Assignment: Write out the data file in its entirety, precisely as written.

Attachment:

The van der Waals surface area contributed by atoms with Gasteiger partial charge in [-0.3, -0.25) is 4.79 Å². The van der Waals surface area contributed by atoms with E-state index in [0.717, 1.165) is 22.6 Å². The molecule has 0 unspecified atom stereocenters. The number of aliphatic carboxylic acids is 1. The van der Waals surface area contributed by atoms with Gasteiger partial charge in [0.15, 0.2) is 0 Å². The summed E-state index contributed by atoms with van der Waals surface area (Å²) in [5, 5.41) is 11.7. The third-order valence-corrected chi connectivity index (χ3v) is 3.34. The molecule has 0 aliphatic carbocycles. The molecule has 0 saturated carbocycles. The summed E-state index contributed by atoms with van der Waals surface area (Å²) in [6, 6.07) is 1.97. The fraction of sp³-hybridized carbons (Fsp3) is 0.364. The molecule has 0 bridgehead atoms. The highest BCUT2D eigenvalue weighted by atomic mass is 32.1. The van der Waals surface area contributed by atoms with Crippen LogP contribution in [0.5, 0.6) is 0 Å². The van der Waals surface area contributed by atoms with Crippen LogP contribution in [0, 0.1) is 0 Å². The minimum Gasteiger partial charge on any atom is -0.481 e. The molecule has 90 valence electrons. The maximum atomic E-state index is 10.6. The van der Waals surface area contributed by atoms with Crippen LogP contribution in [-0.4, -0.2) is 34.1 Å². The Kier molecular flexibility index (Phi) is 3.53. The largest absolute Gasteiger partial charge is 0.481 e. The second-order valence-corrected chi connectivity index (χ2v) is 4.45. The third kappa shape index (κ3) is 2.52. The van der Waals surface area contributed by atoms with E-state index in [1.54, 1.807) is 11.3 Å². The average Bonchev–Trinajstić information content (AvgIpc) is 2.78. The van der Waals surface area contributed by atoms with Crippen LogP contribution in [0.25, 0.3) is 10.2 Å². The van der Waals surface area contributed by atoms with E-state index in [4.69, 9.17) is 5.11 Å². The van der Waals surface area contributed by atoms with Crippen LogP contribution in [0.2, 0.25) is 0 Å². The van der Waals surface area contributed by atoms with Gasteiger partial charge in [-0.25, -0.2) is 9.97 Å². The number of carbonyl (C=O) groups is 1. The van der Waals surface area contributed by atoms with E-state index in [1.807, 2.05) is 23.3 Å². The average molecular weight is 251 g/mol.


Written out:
The van der Waals surface area contributed by atoms with Gasteiger partial charge in [-0.3, -0.25) is 4.79 Å². The van der Waals surface area contributed by atoms with E-state index in [0.717, 1.165) is 22.6 Å². The molecule has 0 unspecified atom stereocenters. The number of aliphatic carboxylic acids is 1. The van der Waals surface area contributed by atoms with Gasteiger partial charge in [0.15, 0.2) is 0 Å². The summed E-state index contributed by atoms with van der Waals surface area (Å²) in [5, 5.41) is 11.7. The third-order valence-corrected chi connectivity index (χ3v) is 3.34. The molecule has 0 aliphatic carbocycles. The molecule has 0 saturated carbocycles. The summed E-state index contributed by atoms with van der Waals surface area (Å²) in [6, 6.07) is 1.97. The fraction of sp³-hybridized carbons (Fsp3) is 0.364. The molecule has 0 bridgehead atoms. The highest BCUT2D eigenvalue weighted by atomic mass is 32.1. The van der Waals surface area contributed by atoms with Crippen LogP contribution in [0.5, 0.6) is 0 Å². The van der Waals surface area contributed by atoms with Crippen LogP contribution in [0, 0.1) is 0 Å². The minimum Gasteiger partial charge on any atom is -0.481 e. The molecule has 90 valence electrons. The maximum atomic E-state index is 10.6. The van der Waals surface area contributed by atoms with Crippen LogP contribution in [-0.4, -0.2) is 34.1 Å². The Kier molecular flexibility index (Phi) is 3.53. The largest absolute Gasteiger partial charge is 0.481 e. The second-order valence-corrected chi connectivity index (χ2v) is 4.45. The third kappa shape index (κ3) is 2.52. The van der Waals surface area contributed by atoms with E-state index in [1.54, 1.807) is 11.3 Å². The average Bonchev–Trinajstić information content (AvgIpc) is 2.78. The van der Waals surface area contributed by atoms with Crippen LogP contribution in [0.25, 0.3) is 10.2 Å². The van der Waals surface area contributed by atoms with E-state index in [4.69, 9.17) is 5.11 Å². The van der Waals surface area contributed by atoms with Crippen LogP contribution in [0.2, 0.25) is 0 Å². The van der Waals surface area contributed by atoms with Gasteiger partial charge in [-0.25, -0.2) is 9.97 Å². The number of carbonyl (C=O) groups is 1. The van der Waals surface area contributed by atoms with E-state index in [1.807, 2.05) is 23.3 Å². The average molecular weight is 251 g/mol.